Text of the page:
HD Family Life

The Many Challenges of HD

There are so many different challenges involved in living with Huntington's Disease. The trick is to try to look at our journey as a quest rather than a curse. This is not an easy thing to do. Being thankful for the symptoms you do not have is a lot easier than accepting the symptoms you do have. But doing both is paramount to surviving living with HD. Having HD is like being a player piano, you are living to the music, but you did not pick the song. Something else is at the control hitting p

Swimming against the Tide

The topics that are covered in this article are only my experience and in no way a guide or a criticism of how others think. When caring for someone with JHD we encounter many problems; one of the biggest is trying to be understood. We try our hardest to explain our situations to doctors, nurses, social workers etc.... but often we are thought to be exaggerating or even bending the truth a bit. Sometimes its like banging our heads off a brick wall. Not only do we have to care for our loved on
Gordon Robertson

Educational Seminar: Caregiving in Hungtington's Disease, Toledo, OH

%TR% Huntington’s Disease Society of America Central Ohio Chapter - Toledo Area Support Group proudly presents: “Caregiving in Huntington’s Disease” with HD caregiving expert Jim Pollard Director of Huntington’s Disease Services Tewksbury Hospital, Tewksbury, MA A daylong educational seminar on caring for those affected by Huntington’s Disease. This program is designed for both family caregivers and health care professionals. Please plan

Death and Dying

I have made alot of different realizations in these two months following my Mother's death in January. How we all start out as children with a base of family members that become our background environment and the family that we grew up with. We take our family and extended families for granted for many years. It just does not register when you are young that as you grow up you will lose these family members one at a time until there are only a few standing. I will be turning 40 this year and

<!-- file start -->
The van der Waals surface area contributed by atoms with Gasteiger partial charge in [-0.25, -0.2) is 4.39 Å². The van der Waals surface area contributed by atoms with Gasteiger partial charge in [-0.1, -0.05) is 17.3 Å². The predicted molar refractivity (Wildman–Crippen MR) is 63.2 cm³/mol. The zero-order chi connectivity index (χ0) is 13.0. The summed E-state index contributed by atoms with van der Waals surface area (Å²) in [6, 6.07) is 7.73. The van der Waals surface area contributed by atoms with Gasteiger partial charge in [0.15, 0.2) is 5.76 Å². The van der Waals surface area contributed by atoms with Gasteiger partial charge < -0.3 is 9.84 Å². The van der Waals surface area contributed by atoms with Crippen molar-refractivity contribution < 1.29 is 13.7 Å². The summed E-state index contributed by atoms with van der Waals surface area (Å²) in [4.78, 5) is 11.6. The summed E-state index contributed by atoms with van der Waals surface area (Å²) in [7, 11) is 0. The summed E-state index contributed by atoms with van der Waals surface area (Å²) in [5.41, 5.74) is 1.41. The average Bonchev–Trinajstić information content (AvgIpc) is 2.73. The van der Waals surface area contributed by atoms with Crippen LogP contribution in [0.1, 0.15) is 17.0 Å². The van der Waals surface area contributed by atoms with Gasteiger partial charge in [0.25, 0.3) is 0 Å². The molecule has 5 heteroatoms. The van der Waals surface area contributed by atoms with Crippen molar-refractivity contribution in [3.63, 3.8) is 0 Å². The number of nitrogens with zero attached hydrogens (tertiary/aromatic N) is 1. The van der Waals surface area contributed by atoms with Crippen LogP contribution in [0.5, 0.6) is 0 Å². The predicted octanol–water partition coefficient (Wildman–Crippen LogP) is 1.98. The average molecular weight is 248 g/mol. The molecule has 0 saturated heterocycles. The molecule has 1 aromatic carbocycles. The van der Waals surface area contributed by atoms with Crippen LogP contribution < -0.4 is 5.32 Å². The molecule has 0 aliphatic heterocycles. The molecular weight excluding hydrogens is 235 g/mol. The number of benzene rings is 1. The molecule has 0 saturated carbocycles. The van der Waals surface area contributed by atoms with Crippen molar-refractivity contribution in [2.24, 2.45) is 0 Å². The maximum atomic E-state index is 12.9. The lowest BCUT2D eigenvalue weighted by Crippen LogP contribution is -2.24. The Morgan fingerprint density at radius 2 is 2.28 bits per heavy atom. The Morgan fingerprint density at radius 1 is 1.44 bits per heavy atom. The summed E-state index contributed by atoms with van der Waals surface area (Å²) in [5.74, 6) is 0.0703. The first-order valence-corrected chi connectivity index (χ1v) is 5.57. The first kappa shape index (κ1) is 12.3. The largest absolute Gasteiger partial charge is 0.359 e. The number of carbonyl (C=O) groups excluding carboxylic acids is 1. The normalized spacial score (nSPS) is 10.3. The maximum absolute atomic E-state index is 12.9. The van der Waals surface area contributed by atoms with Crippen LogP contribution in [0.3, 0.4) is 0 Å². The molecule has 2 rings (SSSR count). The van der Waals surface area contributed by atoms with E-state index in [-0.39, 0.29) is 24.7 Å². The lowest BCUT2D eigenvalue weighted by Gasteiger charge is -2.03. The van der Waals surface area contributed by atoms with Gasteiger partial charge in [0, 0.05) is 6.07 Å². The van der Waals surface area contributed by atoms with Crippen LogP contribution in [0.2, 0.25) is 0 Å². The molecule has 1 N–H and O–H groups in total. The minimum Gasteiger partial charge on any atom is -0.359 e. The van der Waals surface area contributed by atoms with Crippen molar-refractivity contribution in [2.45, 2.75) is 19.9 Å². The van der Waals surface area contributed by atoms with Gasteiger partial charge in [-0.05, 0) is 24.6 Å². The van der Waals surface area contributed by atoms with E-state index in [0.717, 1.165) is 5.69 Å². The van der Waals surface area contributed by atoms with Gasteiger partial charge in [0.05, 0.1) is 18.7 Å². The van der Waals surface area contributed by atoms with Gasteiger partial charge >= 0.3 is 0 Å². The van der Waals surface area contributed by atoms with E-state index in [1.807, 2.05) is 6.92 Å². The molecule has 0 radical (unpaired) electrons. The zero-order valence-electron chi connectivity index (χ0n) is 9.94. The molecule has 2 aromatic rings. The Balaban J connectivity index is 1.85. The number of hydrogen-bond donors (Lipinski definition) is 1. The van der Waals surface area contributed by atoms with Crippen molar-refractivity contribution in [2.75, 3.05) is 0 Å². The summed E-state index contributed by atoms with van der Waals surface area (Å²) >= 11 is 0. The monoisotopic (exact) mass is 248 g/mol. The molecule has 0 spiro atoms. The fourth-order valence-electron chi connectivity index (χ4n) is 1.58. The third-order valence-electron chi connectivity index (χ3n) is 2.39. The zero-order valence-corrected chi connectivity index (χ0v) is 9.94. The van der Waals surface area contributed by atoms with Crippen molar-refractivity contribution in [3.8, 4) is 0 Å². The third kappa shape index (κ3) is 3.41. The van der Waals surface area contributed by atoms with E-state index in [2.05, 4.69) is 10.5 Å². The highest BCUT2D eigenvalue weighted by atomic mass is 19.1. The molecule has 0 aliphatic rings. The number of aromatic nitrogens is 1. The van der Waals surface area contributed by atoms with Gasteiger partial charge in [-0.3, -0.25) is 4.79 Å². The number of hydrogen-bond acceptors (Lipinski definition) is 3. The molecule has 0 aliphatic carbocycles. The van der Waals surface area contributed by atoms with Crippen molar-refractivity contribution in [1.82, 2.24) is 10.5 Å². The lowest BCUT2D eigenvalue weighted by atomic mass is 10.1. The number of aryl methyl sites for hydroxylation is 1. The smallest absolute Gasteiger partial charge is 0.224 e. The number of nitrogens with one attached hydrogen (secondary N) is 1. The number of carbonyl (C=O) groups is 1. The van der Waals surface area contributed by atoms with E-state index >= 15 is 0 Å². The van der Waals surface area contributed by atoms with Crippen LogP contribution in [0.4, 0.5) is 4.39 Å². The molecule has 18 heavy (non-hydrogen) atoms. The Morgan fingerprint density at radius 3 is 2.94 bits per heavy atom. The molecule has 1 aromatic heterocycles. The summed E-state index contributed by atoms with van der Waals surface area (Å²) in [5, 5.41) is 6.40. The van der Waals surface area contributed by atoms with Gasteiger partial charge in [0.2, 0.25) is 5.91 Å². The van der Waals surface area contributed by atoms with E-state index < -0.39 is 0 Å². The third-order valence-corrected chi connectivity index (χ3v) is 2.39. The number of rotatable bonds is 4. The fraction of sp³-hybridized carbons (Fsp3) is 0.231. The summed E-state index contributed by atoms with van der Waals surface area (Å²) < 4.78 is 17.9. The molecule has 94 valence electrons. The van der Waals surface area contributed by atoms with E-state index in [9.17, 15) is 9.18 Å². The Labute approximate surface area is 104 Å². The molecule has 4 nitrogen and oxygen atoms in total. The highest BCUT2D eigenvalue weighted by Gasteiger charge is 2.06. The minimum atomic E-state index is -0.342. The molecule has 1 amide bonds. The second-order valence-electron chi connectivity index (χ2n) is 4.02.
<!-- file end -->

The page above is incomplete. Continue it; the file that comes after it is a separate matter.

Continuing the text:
Long Journey Home

It was early August 2000, a lovely Summers day in Scotland (rare). Michael and I were going to Yorkhill hospital. He had been having problems -- falling, deteriorating motor skills, bad muscle tone; something wasn't quite right, I didn't know what. We were to meet a neurologist, an expert of 'the brain.' I knew very little about all of this. I suppose I was a bit 'ignorant'. Little did I know that two hours later our lives would change forever. As we walked into the neuro's office, he watched
Gordon Robertson

I Hate this Disease, but I Love Him

Today is our 46th wedding anniversary. As I sit here, I remember a special young man, cute, warm hearted, with a sense of humor that wouldn’t quit. He was smart, articulate and sexy, not like any other guy I had ever met before. I was madly in love and felt like the smartest girl in the world because he loved me back and we were getting married. We bought a house a few months later and settled down in the suburbs. He was still finishing college and I was working full time. We discovered


Although Huntington's disease progresses slowly, sadly it does progress over time. Everyone who has HD is in a constant state of change between developing new symptoms, and the increased strength of the symptoms already there. People are so very different here. Some have a handful of symptoms that are strong, some have a lot more of the symptoms but they are hardly noticeable now. I have always said that with HD time is on your side as the progression is slow. And compared to cancer and other

David's Gift

It was five days before Christmas and I was feeling pretty sorry for myself. I wasn't even 50 years old yet, but my husband, David, was living in a nursing home full time with a progressive, degenerative neurological illness. My oldest son had married over the summer and the youngest one had started college in the fall; both were fairly self-sufficient and rarely were around. Also, I had not worked since August, so I was missing the day-to-day interaction with co-workers and the daily challenge

Renee Underwood

Help for Huntington's

One man’s struggle gives him strength for others Ken Randall knew something was wrong when his arms and legs would shake at night. After a series of tests, doctors diagnosed him with a genetic brain disorder called Huntington’s disease. That was about five years ago. Now the 78-year-old Loveland man wants to raise awareness of the condition and help other people in the area who may have it. “After five years, I’d say I’m doing pretty good,” he sa
Ann Depperschmidt

HD, eHarmony, and Me

I?m sure you have all heard the eHarmony adds on TV. I decided to try it since I had obviously missed something with my last committed relationship when I found out January 1, 2006 that her sole New Years resolution was to ask me to leave. I figured if anyone needed extra help it was me since I was totally blindsided by her New Years edict. I followed the TV commercial, logged onto the eharmony.com website, paid for only a month, and registered. I only paid for one month because I was afra
Phil Hardt
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